An Eternal Optimist

Early in my career as a Licensed Insolvency Trustee, I was interviewing a gentleman who had declared personal bankruptcy. His financial statement indicated that he was indebted to the tune of several million dollars. His house and automobile were fully encumbered and he had no free assets. His income was sufficient to cover his family expenses, but he had no extra income or any other assets with which to cover any of his debts. He had indicated to me that the root of his insolvency came down to personal guarantees of the debts of a corporation that was insolvent and placed into receivership. Intrigued by the situation, I began to question him further regarding his situation and he provided me with the following scenario.

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He began by telling me that he had been a successful manager of several businesses. Because of his success, he was approached by a group of physicians who owned a medical clinic and retail mall. After several meetings, they persuaded him to accept the appointment of business manager of their corporation. As condition of his employment, he was required to sign personal guarantees of the corporate debts of this company. Prior to this appointment, this gentleman had been completely debt-free.

After managing the corporation for a few months, he came to the realization that the officers of the corporation had not been totally up front with him and that they had hidden the fact that the business was in deep financial trouble. He tried to manage the company out of debt but despite his best efforts, eventually the company had to be placed in receivership. The directors of the company, medical doctors, declared themselves bankrupt and moved to the United States where they could earn higher incomes and get themselves back on track financially. He was left holding the bag, as it were.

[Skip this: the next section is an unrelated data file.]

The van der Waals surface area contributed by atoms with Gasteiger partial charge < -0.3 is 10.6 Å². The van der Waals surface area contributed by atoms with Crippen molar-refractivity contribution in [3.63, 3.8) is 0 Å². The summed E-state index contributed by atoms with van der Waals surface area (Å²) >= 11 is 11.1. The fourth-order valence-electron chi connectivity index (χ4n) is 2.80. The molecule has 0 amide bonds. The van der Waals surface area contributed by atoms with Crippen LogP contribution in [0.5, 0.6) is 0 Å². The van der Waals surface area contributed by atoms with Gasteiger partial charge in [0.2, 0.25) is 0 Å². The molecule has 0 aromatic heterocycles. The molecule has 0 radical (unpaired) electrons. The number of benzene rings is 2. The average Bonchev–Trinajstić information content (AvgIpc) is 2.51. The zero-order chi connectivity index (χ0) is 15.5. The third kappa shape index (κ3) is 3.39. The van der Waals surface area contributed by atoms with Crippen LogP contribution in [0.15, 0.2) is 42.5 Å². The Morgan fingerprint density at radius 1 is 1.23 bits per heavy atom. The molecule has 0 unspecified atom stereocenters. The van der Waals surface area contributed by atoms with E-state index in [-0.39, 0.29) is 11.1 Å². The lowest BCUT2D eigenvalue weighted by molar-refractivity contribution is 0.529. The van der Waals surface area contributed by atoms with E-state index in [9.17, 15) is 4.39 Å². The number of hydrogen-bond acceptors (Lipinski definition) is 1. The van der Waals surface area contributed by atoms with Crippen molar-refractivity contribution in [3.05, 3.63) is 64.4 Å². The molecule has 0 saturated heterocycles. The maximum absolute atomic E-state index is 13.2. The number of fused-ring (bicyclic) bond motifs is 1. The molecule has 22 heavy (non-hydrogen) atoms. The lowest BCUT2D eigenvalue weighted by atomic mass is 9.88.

Since then, more than five years ago, he had endeavoured daily to produce enough income to pay off several million dollars in debt and avoid bankruptcy. It was obvious to me that it would have been impossible for him to even cover the interest on such a debt, let alone pay off some of the principal.

I asked him to explain the rationale behind his decision to put off declaring personal bankruptcy during all those years. He explained that he was the president of the local Optimist Club. The members of this club believe that anything is possible if you put your mind to it. He could not conceive that he could fail financially this way and had concentrated all his efforts during those years to work extra hours, to take a second job, to have his family scrimp and save to pay off his debts. He believed in the power of positive thinking and could not accept defeat.

At this point in our discussion, I asked him what advice he would give to anyone who was in the middle of a financial predicament like his. He said he would not hesitate one second to recommend personal bankruptcy. I asked him to explain to me how a person such as himself, with his experience and knowledge, could fathom paying off such a debt.

He explained that fear of failure and false pride had blinded him and that, for an extended period, he thought he could accomplish an impossible feat. His emotions prevented him from making a reasonable assessment of whether or not he would actually be able to pay off his debts.

This is an extreme example, but so often as debt professionals, we encounter people who put off making rational decisions regarding their financial challenges because of emotions. If you are experiencing financial difficulty, and can set aside any emotional bias preventing you from being able to make a rational decision in a timely manner, you will save both yourself and your household from significant stress and anguish. The power of positive thinking and optimism can only get you so far. When it comes to the overwhelming and unmanageable debt, realism is the best policy.